Technology making a difference

Noordally says technology is significant as it removes trade barriers and helps investors to diversify their portfolio by investing across borders.

“Moreover, technology allows information to flow rapidly and be available to many. This leads to more efficiency in the market. Technology also increases competition among brokers, hence reducing transaction costs. With technology, transactions are done more quickly and settlements are done in a minimum number of days,” Noordally notes.

“Many African countries are interested in stock exchange as it is another opportunity to raise capital at a lower cost. Secondly, it allows firms to raise capital locally, hence not being affected by foreign currency fluctuations, and thirdly, it boosts economic activity in the country, while at the same time increasing investment choices.”

Stressing that there is “no single country that has progressed without the stock market,” Central Bank Governor Amb. Claver Gatete notes that he has no doubt that Africa’s continuing information technology explosion is playing a significant role.

 “The capital market is the only way to raise long term resources. But for it to grow, there are many things that must be in place, the most important being that all the stakeholders understand the business.”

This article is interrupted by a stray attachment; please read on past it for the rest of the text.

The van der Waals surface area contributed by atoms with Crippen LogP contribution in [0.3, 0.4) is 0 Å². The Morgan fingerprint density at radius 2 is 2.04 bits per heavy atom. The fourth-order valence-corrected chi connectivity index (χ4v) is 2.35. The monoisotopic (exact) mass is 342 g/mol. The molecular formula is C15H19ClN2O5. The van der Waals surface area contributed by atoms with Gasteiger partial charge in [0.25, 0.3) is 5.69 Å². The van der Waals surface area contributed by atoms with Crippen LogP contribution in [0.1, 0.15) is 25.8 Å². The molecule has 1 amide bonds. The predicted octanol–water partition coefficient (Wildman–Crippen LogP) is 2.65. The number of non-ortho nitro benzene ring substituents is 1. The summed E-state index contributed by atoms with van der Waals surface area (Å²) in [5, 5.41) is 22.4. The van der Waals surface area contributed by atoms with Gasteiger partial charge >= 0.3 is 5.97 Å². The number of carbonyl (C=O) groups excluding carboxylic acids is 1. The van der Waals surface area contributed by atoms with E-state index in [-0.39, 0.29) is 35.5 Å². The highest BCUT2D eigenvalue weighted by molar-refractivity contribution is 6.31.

“Technology has really made a big difference. If for example, clearing takes a day instead of 10 days, it makes a huge difference as technology has removed human errors, made things easier and faster too,” Amb. Gatete says.

According Amb. Gatete, the presence of flourishing business is another favouring factor besides a population that is increasingly becoming aware of the business opportunity.

In the East African Community (EAC), apart from Burundi, which is yet to establish a stock market, the rest of the partner states, (Rwanda, Uganda, Kenya and Tanzania) have one.

The Nairobi Stock Exchange (NSE) which uploaded all government bonds on its automated trading system (ATS) has 50 cross listings. Its system has the capability to facilitate internet trading which has improved the integrity of the exchange trading systems and facilitates greater access to the securities market.